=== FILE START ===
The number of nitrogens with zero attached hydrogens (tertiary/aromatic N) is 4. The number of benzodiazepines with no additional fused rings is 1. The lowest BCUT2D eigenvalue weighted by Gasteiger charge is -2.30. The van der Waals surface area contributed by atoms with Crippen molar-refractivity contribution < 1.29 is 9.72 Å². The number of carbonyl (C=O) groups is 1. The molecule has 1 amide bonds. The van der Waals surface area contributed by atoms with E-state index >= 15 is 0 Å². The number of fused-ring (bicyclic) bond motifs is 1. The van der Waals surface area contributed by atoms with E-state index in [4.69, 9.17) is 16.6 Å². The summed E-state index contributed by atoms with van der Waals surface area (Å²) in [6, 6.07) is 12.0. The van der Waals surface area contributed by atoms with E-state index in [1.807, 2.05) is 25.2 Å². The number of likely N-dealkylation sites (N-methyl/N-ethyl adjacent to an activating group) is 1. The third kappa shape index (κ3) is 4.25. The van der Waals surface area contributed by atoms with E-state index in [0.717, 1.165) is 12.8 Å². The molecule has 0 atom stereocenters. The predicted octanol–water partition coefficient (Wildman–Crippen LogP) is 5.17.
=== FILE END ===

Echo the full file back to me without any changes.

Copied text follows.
The number of nitrogens with zero attached hydrogens (tertiary/aromatic N) is 4. The number of benzodiazepines with no additional fused rings is 1. The lowest BCUT2D eigenvalue weighted by Gasteiger charge is -2.30. The van der Waals surface area contributed by atoms with Crippen molar-refractivity contribution < 1.29 is 9.72 Å². The number of carbonyl (C=O) groups is 1. The molecule has 1 amide bonds. The van der Waals surface area contributed by atoms with E-state index >= 15 is 0 Å². The number of fused-ring (bicyclic) bond motifs is 1. The van der Waals surface area contributed by atoms with E-state index in [4.69, 9.17) is 16.6 Å². The summed E-state index contributed by atoms with van der Waals surface area (Å²) in [6, 6.07) is 12.0. The van der Waals surface area contributed by atoms with E-state index in [1.807, 2.05) is 25.2 Å². The number of likely N-dealkylation sites (N-methyl/N-ethyl adjacent to an activating group) is 1. The third kappa shape index (κ3) is 4.25. The van der Waals surface area contributed by atoms with E-state index in [0.717, 1.165) is 12.8 Å². The molecule has 0 atom stereocenters. The predicted octanol–water partition coefficient (Wildman–Crippen LogP) is 5.17.